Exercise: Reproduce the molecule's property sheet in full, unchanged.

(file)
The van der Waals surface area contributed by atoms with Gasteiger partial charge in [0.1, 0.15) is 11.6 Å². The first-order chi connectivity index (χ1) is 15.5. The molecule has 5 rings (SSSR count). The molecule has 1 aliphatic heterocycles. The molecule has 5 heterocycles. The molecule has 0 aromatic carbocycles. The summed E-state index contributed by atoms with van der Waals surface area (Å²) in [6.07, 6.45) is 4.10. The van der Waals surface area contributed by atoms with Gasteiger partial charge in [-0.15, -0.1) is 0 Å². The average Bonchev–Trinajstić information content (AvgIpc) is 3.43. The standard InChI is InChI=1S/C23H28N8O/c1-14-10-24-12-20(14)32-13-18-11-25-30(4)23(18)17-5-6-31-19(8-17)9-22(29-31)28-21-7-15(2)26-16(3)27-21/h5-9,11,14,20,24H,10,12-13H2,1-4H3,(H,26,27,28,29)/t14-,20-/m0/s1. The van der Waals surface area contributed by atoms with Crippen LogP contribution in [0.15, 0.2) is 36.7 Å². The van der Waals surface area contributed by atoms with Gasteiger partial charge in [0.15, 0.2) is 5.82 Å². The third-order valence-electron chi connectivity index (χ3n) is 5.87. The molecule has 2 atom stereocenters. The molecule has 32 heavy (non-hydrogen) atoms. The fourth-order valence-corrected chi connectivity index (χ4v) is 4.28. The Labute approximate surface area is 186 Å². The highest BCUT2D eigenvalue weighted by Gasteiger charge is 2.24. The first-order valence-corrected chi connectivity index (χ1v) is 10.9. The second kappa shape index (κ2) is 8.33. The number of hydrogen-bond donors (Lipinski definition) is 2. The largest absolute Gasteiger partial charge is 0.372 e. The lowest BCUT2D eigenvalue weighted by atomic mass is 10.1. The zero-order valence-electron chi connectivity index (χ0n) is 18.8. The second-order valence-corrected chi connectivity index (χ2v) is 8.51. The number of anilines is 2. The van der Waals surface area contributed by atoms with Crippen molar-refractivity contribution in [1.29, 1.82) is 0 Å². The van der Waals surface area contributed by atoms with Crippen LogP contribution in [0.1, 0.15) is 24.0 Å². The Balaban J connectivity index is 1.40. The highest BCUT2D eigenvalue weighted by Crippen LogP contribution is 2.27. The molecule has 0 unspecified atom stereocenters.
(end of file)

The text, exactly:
The van der Waals surface area contributed by atoms with Gasteiger partial charge in [0.1, 0.15) is 11.6 Å². The first-order chi connectivity index (χ1) is 15.5. The molecule has 5 rings (SSSR count). The molecule has 1 aliphatic heterocycles. The molecule has 5 heterocycles. The molecule has 0 aromatic carbocycles. The summed E-state index contributed by atoms with van der Waals surface area (Å²) in [6.07, 6.45) is 4.10. The van der Waals surface area contributed by atoms with Gasteiger partial charge in [-0.15, -0.1) is 0 Å². The average Bonchev–Trinajstić information content (AvgIpc) is 3.43. The standard InChI is InChI=1S/C23H28N8O/c1-14-10-24-12-20(14)32-13-18-11-25-30(4)23(18)17-5-6-31-19(8-17)9-22(29-31)28-21-7-15(2)26-16(3)27-21/h5-9,11,14,20,24H,10,12-13H2,1-4H3,(H,26,27,28,29)/t14-,20-/m0/s1. The van der Waals surface area contributed by atoms with Crippen LogP contribution in [0.15, 0.2) is 36.7 Å². The van der Waals surface area contributed by atoms with Gasteiger partial charge in [0.15, 0.2) is 5.82 Å². The third-order valence-electron chi connectivity index (χ3n) is 5.87. The molecule has 2 atom stereocenters. The molecule has 32 heavy (non-hydrogen) atoms. The fourth-order valence-corrected chi connectivity index (χ4v) is 4.28. The Labute approximate surface area is 186 Å². The highest BCUT2D eigenvalue weighted by Gasteiger charge is 2.24. The first-order valence-corrected chi connectivity index (χ1v) is 10.9. The second kappa shape index (κ2) is 8.33. The number of hydrogen-bond donors (Lipinski definition) is 2. The largest absolute Gasteiger partial charge is 0.372 e. The lowest BCUT2D eigenvalue weighted by atomic mass is 10.1. The zero-order valence-electron chi connectivity index (χ0n) is 18.8. The second-order valence-corrected chi connectivity index (χ2v) is 8.51. The number of anilines is 2. The van der Waals surface area contributed by atoms with Crippen molar-refractivity contribution in [1.29, 1.82) is 0 Å². The van der Waals surface area contributed by atoms with Crippen LogP contribution in [0.1, 0.15) is 24.0 Å². The Balaban J connectivity index is 1.40. The highest BCUT2D eigenvalue weighted by Crippen LogP contribution is 2.27. The molecule has 0 unspecified atom stereocenters.